Conflict is a fact of life. Like the old saying goes, “If two people agree on everything, one of them is unnecessary.” Which suggests that the lack conflict is not only rare, but unhealthy.
We’ve all read well-documented stories of nurses avoiding conflict with surgeons while the wrong body part is amputated. Or engineers avoiding conflict with contractors about design flaws while bridges collapse and rockets blow up.
The important thing about conflict is not avoiding it but understanding it, identifying the cause and taking the right actions to resolve it. Here’s my approach.
Why Does Conflict Occur?
Conflict occurs when two or more people–or two or more groups of people–disagree about objectives and options. In others words, they disagree about what they want to do (objectives), how they want to do it (options), or both. When there’s disagreement about both objectives and options, I’ve found the mountain is usually too steep to climb. This is what I refer to as true conflict. You may want to attempt resolution, but it’s often best to walk away early, agreeing to disagree.
Most conflict, though, falls in a category I refer to as false conflict. False conflict exists when people agree on objectives but disagree on options. The conflict is false, in my opinion, because the most important part of the disagreement is already settled: the parties share common ground around a common cause. When this occurs, for the sake of the ultimate destination, get over your petty differences and compromise on the path to get there. With apologies to cat owners everywhere, there’s truly more than one way to skin ’em.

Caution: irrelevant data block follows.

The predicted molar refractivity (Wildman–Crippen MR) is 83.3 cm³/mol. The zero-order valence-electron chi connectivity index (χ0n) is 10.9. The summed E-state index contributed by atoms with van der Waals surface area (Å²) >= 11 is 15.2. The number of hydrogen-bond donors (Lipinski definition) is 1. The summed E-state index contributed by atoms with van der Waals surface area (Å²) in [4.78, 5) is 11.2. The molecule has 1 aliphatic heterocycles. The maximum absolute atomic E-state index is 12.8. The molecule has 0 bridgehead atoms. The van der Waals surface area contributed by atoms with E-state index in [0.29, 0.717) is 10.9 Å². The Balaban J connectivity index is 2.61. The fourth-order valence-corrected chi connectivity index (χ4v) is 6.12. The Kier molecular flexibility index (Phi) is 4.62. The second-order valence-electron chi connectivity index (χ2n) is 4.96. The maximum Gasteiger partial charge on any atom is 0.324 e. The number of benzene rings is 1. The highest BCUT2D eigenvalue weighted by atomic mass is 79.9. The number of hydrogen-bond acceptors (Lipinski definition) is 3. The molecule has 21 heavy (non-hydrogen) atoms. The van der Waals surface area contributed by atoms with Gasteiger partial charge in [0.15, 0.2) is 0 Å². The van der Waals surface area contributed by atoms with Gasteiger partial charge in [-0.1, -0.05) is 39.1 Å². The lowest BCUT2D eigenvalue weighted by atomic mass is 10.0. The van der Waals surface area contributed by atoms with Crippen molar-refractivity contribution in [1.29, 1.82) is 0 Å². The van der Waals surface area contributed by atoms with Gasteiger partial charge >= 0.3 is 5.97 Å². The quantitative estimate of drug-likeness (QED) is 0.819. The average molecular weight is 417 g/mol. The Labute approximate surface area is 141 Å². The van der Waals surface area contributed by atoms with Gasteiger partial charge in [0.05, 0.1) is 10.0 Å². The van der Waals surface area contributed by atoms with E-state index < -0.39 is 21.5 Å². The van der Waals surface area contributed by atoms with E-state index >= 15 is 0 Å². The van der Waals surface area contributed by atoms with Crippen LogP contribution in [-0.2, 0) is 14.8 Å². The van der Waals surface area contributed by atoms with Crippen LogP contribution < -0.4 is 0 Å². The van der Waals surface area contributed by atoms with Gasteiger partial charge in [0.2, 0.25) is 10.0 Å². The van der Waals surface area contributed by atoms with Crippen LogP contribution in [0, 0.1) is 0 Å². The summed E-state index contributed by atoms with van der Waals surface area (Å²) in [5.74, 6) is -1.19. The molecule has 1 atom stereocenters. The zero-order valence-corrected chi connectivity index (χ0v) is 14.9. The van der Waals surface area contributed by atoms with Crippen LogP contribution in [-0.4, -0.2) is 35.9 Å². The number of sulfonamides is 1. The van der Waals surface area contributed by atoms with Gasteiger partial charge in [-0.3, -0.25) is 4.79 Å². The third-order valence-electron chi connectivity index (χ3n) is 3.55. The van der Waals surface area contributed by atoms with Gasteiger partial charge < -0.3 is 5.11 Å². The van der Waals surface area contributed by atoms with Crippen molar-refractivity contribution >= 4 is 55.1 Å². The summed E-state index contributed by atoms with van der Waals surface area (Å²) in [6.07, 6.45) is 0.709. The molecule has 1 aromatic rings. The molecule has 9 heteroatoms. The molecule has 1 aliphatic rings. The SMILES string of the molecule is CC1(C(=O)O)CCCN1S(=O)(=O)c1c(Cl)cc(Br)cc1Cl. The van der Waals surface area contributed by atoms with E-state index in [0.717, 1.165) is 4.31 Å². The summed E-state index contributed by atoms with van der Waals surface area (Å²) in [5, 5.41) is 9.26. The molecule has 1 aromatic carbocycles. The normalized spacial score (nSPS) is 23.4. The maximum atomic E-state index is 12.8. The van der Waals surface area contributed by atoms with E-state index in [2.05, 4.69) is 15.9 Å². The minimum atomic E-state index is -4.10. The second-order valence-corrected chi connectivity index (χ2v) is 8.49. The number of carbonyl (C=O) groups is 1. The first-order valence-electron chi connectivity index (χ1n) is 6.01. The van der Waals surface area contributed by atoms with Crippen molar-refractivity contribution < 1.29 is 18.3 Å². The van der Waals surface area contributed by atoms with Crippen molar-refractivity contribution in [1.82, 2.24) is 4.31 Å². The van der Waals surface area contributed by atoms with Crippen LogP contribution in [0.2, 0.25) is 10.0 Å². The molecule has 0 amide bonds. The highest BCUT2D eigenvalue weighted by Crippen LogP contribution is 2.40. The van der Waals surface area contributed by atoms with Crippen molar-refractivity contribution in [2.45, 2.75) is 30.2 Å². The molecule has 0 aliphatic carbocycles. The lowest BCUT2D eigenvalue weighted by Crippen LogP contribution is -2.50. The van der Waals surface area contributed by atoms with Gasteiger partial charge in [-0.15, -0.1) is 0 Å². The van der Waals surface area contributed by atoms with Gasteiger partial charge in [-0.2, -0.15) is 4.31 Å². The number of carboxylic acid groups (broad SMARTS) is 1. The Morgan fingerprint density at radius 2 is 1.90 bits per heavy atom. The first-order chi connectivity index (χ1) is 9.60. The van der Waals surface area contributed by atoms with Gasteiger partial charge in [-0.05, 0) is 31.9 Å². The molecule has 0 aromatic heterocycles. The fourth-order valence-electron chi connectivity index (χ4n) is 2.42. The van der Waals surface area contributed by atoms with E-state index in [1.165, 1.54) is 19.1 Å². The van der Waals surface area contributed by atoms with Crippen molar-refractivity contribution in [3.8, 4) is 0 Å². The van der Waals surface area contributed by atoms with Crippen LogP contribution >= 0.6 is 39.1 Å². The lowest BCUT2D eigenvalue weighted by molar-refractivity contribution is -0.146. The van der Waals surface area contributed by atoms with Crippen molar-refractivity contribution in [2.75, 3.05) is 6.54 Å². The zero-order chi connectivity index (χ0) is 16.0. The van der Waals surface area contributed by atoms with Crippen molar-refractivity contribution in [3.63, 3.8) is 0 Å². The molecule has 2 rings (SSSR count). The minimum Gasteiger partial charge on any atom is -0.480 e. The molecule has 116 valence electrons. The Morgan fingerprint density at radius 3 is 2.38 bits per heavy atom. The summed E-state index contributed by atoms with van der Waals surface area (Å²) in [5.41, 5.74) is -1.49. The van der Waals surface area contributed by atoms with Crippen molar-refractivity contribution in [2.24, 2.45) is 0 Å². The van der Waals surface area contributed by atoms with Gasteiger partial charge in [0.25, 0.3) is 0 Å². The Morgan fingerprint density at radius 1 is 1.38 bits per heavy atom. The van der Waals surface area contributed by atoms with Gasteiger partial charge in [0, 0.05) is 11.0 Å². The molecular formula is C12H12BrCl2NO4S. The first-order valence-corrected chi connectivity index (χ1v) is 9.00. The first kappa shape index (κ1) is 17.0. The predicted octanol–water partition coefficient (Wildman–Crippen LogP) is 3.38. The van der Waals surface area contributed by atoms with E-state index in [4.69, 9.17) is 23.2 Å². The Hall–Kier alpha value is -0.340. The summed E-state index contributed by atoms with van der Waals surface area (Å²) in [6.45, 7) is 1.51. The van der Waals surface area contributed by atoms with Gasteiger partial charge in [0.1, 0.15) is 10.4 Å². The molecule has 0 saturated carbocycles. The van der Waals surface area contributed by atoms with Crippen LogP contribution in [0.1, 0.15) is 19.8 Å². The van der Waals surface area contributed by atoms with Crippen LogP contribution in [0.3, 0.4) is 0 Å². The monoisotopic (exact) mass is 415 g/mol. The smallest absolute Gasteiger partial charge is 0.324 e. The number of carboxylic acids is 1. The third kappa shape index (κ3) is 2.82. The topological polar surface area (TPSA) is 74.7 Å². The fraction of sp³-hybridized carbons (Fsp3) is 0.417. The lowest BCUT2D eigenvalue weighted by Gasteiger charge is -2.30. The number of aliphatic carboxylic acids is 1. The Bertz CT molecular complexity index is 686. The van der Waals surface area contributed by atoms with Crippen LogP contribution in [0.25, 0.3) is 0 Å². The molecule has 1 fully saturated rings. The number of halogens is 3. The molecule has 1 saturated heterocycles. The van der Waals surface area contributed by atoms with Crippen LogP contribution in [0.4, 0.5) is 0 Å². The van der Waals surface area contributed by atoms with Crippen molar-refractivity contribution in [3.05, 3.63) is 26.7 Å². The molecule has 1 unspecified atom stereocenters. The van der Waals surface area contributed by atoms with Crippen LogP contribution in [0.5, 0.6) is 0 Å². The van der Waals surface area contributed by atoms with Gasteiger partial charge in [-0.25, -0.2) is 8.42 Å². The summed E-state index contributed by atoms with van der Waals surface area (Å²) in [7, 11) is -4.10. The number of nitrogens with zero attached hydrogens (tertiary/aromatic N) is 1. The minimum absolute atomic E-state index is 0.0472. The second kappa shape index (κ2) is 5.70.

Then there’s false resolution. False resolution occurs when we agree on options but not on objectives. The classic example of this is a liberal politician and a conservative politician working together to get a pet project approved. Each are doing it for vastly different reasons, and the partnership usually unravels.
If you have agreement with someone in your business about options and not objectives; accept it for what it is, and what it is not. And understand that, unless agreement on underlying objectives is reached, your resolution is merely temporary. An ancient Old Testament writer once asked, “Can two walk together unless they are agreed?” The answer, or course, is no. Ultimately they will part company.
Achieving True Resolution
True resolution is achieved when all parties have reached agreement on both what they want to do and how they want to do it, objectives and options, in that order. This requires collaboration, which, at its root, refers to co-laboring with others. We co-labor with others to uncover hidden assumptions and expose preconceived notions. We co-labor with others to find the best possible solutions and the best possible alternatives to implement those solutions. We co-labor with others in dialogue, discussion, and, yes, even debate in the service of shared objectives and sound options.
And the labor is worth it. The brilliant Patrick Lencioni writes in The Five Dysfunctions of a Team, “Not finance. Not strategy. Not technology. It is teamwork that remains the ultimate competitive advantage, both because it is so powerful and so rare. A friend of mine, the founder of a company that grew to a billion dollars in annual revenue, best expressed the power of teamwork when he once told me, ‘If you could get all the people in an organization rowing in the same direction, you could dominate any industry, in any market, against any competition, any time.'”